In circumstances not of his making the pilot chose the lives of others over his own and died in the line of duty. In contrast, Kravinsky is seeking out opportunities for distributing his assets and, if he could have his way, sacrificing his health and quality of life. He rationalizes this with a utilitarian argument: 'No one should have a second car until everyone has one. And no one should have two kidneys until everyone has one' (Strom, 2003). However, the guiding principle of utilitarianism is not simply the greatest good for the most number but the greatest good for the most number of involved parties. Kravinsky's charity to unknown others is at the expense of those known to him -- his wife and children. In Civilization and Its Discontents, Sigmund Freud postulated indiscriminate love is a love of little worth:

     ... readiness for a universal love of mankind and the world
     represents the highest standpoint which man can reach... I
     should like to bring forward my two main objections to this
     view. A love that does not discriminate seems to me to
     forfeit a part of its own value, by doing an injustice to
     its own object; and secondly, not all men are worthy of
     love (1989, 66).

Simone Weil

Simone Weil is as difficult to classify as she is to characterize. Three-quarters of a century after her death she is variously referred to as a philosopher, social activist, philanthropist, Marxist, religious seeker, and Christian mystic. T.S. Eliot remembered her as 'a woman of genius, of a kind of genius akin to that of saints' (Liukkonen, 2010). Born in 1909 into a privileged family in Paris, she mastered Greek by age twelve and Sanskrit shortly thereafter as part of her unrelenting determination to study and understand the world she inhabited. Weil placed first in the entrance examination to the prestigious Ecole Normal Superieure in Paris. (Another embryonic genius, Simone de Beauvior, who would later distinguish herself as an existential philosopher and metaphysical novelist, placed second.)

Weil displayed uncommon sensitivity to the plight of others as early as age six when she refused sugar in sympathy with French soldiers fighting on the Western Front in World War I. At sixteen she identified with the working class and declared herself a Bolshevist and trade unionist. She frequently shared her salary with the unemployed. In 1934, in spite of her frail health, she took a leave of absence from teaching philosophy to work in a factory to intensify her protest of the exploitation of laborers. Weil disdained the ivory tower refuge of the academy, believing a life isolated from manual labor and its suffering would disable her for meaningful teaching and writing. In this vein she wrote: 'The intelligent man who is proud of his intelligence is like the condemned man who is proud of his cell' (Liukkonen, 2008). Her death at age thirty-four was attributed to a combination of tuberculosis, refusal of medical treatment, and physical neglect that included periods of starvation during political protests.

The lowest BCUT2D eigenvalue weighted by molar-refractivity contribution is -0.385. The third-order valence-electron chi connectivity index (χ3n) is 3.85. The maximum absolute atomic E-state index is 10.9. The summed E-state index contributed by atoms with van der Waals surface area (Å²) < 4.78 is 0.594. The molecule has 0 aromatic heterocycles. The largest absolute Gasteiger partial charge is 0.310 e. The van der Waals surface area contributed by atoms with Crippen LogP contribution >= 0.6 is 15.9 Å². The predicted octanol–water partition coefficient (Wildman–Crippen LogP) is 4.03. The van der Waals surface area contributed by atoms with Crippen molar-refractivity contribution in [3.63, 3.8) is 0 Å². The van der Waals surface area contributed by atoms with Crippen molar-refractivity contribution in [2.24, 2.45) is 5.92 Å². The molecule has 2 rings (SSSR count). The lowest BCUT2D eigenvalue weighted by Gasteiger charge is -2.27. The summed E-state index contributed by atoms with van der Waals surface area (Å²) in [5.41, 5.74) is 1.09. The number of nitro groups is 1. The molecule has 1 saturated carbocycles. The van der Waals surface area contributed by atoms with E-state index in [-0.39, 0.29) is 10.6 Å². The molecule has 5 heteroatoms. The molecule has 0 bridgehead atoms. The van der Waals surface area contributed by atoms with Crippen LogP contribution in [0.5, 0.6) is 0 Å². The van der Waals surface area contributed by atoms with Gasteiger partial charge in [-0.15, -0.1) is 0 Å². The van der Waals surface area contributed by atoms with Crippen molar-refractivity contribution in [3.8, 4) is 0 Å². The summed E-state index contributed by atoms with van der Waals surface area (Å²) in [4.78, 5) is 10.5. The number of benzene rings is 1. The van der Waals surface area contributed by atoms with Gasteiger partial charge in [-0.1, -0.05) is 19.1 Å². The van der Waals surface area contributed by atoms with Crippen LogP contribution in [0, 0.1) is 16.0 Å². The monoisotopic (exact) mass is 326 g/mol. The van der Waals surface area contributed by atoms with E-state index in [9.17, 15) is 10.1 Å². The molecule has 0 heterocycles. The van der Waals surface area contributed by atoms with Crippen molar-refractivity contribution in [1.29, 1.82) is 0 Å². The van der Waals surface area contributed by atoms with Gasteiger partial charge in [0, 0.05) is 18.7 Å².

Her spiritual journey accelerated six years before her death when in Italy in the same church in which Saint Francis of Assisi prayed, she had a spiritual encounter. This experience had the life-changing effect described by William James in The Varieties of Religious Experience (1902). Previous to her epiphany, Weil's world view was secular and agnostic, if not atheistic. Following this experience, she measured life from a sacred, theological perspective. This radical reorientation fit James' characterization of an authentic religious conversion as an experience originating outside of the individual. He maintained religious conversions are not a mere reworking of ideas already held. If such were the case, the experience simply would be an intellectual exercise. Rather, the psychology of religious conversion requires the introduction and embracing of ideas totally foreign to the one receiving them.

Mother Teresa's calling occurred in the context of a religious tradition (Roman Catholic) that includes the possibility of personal direction from revelation (calling). A purely psychological interpretation of Weil's conversion might explain it as the culmination of her frustration with the ineffectiveness of social and political institutions in significantly alleviating human suffering. Her conclusion, 'From human beings, no help can be expected,' implies her disillusionment with Marxism and suggests her realization that a radically different means for change was required (Liukkonen, 2008).

In David Foster Wallace's insightful meditation, This Is Water, he speaks of the unconscious error of incorrectly explaining phenomena in terms of existing presuppositions when the correct explanation might require reconsidering a previously rejected possibility (2009). Perhaps the explanation for Simone Weil's conversion is not secular and psychological but is to be found in the world view she once dismissed. Perhaps, like Mother Teresa, she heard a voice from the spiritual realm that had the effect of redirecting her. It may have been the same voice heard by Albert Schweitzer.

Albert Schweitzer

Just as Mother Teresa has served a generation of baby-boomers as a paradigm of self-sacrificial human service, Albert Schweitzer did the same for the previous generation. The son of a Lutheran pastor, he distinguished himself throughout Europe as a musician and theological scholar by the age of twenty-eight. In 1896 he reflected on what he considered his life of privilege and made a decision about his future.

     One brilliant summer morning at Gunsbach, during the